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Annual Report | Education: Learning institutions fight to keep up amid aid cuts

Teacher Liana Schaefer demonstrates how to play a reading game to her class as part of the 21st Century Summer Learning Community, Bemidji Area Schools' summer school program. Monte Draper|Bemidji Pioneer

BEMIDJI - State aid cuts continue to face Bemidji area institutions of learning, forcing them to make changes in their staffs and look to other sources for funding.

Nearly 2,300 people are employed in the education industry, a number which has dropped by about 100 since 2006, according to the Minnesota Department of Employment and Economic Development.

The scarcity of state aid has stretched Independent School District 31, Superintendent James Hess said.

"We have a scarcity of resources which has become acute in the last few years," Hess said. "We're being asked to do more with less."

Hess said the school district is trying to receive funding from various other sources.

"We're going to continue to be more resourceful and stretch as far as we can," Hess said. "We'll look for ways to supplement that funding with grants, federal dollars and other resources."

As for higher education, Bemidji State University has seen a 40 percent decrease in state aid in the last 12 years, President Richard Hanson said.

"Two years ago, we had a big budget cut," Hanson said. "We spent all of last year kind of recalibrating ourselves and hiring the talent we needed. Now we're in good shape financially. It's been difficult, but we're ready to move forward."

A decrease in state aid is a trend being seen across the state of Minnesota, not just in Bemidji. Locally, Hess said IDS 31's biggest challenge is overcoming the impact of poverty on the district's students.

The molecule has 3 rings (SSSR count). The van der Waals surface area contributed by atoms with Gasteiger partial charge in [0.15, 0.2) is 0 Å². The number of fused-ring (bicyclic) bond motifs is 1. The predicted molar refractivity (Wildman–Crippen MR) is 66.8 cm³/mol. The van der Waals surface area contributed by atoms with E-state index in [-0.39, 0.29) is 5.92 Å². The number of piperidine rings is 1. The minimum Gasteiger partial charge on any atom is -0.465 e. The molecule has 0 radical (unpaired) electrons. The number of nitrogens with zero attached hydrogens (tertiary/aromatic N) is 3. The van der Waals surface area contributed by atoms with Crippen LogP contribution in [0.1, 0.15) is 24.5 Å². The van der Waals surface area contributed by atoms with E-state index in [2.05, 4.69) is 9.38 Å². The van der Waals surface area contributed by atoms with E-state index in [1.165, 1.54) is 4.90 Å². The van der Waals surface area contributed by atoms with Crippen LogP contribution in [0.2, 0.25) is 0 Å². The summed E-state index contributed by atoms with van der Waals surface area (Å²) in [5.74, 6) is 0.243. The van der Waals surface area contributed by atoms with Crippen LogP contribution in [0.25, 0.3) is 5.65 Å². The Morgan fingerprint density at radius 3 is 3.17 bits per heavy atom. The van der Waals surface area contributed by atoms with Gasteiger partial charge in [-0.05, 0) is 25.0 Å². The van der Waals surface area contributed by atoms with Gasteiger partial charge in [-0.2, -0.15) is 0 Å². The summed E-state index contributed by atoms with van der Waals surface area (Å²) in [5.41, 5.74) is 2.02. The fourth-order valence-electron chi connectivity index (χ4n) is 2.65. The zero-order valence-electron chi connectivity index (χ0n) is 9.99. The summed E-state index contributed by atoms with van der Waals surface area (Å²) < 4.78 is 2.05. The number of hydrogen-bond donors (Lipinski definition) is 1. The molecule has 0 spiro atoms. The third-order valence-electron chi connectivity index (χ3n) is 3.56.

"We're one of the most impoverished areas in Minnesota so our students don't have the same kinds of experiences as students from more affluent counties, so it's up to the teachers to help diminish those," Hess said. "We have a number of programs that start at an early age to work with families. We believe the earlier we start, the more likely the students will be successful and overcome poverty."

As far as trends facing higher education, Hanson said students have become consumers.

"They're very aware," Hanson said. "They know what they want, and they want it now. There have been increased cries for accountability on the part of higher education and for help with loans."

Another trend BSU has followed is online education, Scott Faust, director of communications and marketing, said.

"With the advent and growth of online education, I think we've been leaders in that," Faust said. "It enables a whole other level of students to achieve their goals."

As the K-12 district works to keep up with the changing education landscape, Hess said the teachers strive to provide students with a solid education.

"Our students are competitive statewide, nationally and internationally," Hess said. "They're all college- and career-ready upon graduation. We have a lot to be proud of."

The career readiness continues once they arrive at a university like BSU, Faust said.

"About 85 percent of BSU students find work in their degree-related fields or go onto earn advanced degrees," Faust said. "They're choosing highly relevant degrees, and I think there's the expectation that that value be there."